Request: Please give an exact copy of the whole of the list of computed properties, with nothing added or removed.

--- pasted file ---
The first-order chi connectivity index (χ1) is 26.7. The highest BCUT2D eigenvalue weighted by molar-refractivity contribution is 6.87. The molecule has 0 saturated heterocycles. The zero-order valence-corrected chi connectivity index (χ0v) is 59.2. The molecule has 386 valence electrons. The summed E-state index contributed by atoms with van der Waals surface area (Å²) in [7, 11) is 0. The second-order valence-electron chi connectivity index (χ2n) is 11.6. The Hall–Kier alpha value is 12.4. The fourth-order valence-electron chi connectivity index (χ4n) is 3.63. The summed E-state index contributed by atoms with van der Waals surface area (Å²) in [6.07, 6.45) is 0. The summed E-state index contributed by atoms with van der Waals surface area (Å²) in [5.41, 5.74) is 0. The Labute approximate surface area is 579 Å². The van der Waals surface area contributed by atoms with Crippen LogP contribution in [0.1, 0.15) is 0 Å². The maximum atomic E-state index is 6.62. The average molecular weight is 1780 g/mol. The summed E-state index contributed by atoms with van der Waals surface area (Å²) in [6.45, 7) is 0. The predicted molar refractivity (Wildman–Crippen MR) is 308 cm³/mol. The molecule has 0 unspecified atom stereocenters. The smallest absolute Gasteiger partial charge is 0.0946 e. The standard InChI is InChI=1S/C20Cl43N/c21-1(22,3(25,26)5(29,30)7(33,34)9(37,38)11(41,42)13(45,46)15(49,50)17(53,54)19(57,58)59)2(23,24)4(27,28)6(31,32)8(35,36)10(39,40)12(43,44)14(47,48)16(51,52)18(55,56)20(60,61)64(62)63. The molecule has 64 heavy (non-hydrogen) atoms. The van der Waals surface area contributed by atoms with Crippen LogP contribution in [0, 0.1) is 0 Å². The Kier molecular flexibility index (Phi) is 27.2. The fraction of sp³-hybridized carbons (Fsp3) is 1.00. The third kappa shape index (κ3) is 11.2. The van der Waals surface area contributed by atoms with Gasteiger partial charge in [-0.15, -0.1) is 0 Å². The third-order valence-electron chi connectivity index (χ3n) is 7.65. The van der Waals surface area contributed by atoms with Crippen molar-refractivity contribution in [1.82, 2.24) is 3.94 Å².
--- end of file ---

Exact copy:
The first-order chi connectivity index (χ1) is 26.7. The highest BCUT2D eigenvalue weighted by molar-refractivity contribution is 6.87. The molecule has 0 saturated heterocycles. The zero-order valence-corrected chi connectivity index (χ0v) is 59.2. The molecule has 386 valence electrons. The summed E-state index contributed by atoms with van der Waals surface area (Å²) in [7, 11) is 0. The second-order valence-electron chi connectivity index (χ2n) is 11.6. The Hall–Kier alpha value is 12.4. The fourth-order valence-electron chi connectivity index (χ4n) is 3.63. The summed E-state index contributed by atoms with van der Waals surface area (Å²) in [6.07, 6.45) is 0. The summed E-state index contributed by atoms with van der Waals surface area (Å²) in [5.41, 5.74) is 0. The Labute approximate surface area is 579 Å². The van der Waals surface area contributed by atoms with Crippen LogP contribution in [0.1, 0.15) is 0 Å². The maximum atomic E-state index is 6.62. The average molecular weight is 1780 g/mol. The summed E-state index contributed by atoms with van der Waals surface area (Å²) in [6.45, 7) is 0. The predicted molar refractivity (Wildman–Crippen MR) is 308 cm³/mol. The molecule has 0 unspecified atom stereocenters. The smallest absolute Gasteiger partial charge is 0.0946 e. The standard InChI is InChI=1S/C20Cl43N/c21-1(22,3(25,26)5(29,30)7(33,34)9(37,38)11(41,42)13(45,46)15(49,50)17(53,54)19(57,58)59)2(23,24)4(27,28)6(31,32)8(35,36)10(39,40)12(43,44)14(47,48)16(51,52)18(55,56)20(60,61)64(62)63. The molecule has 64 heavy (non-hydrogen) atoms. The van der Waals surface area contributed by atoms with Crippen LogP contribution in [0, 0.1) is 0 Å². The Kier molecular flexibility index (Phi) is 27.2. The fraction of sp³-hybridized carbons (Fsp3) is 1.00. The third kappa shape index (κ3) is 11.2. The van der Waals surface area contributed by atoms with Gasteiger partial charge in [-0.15, -0.1) is 0 Å². The third-order valence-electron chi connectivity index (χ3n) is 7.65. The van der Waals surface area contributed by atoms with Crippen molar-refractivity contribution in [1.82, 2.24) is 3.94 Å².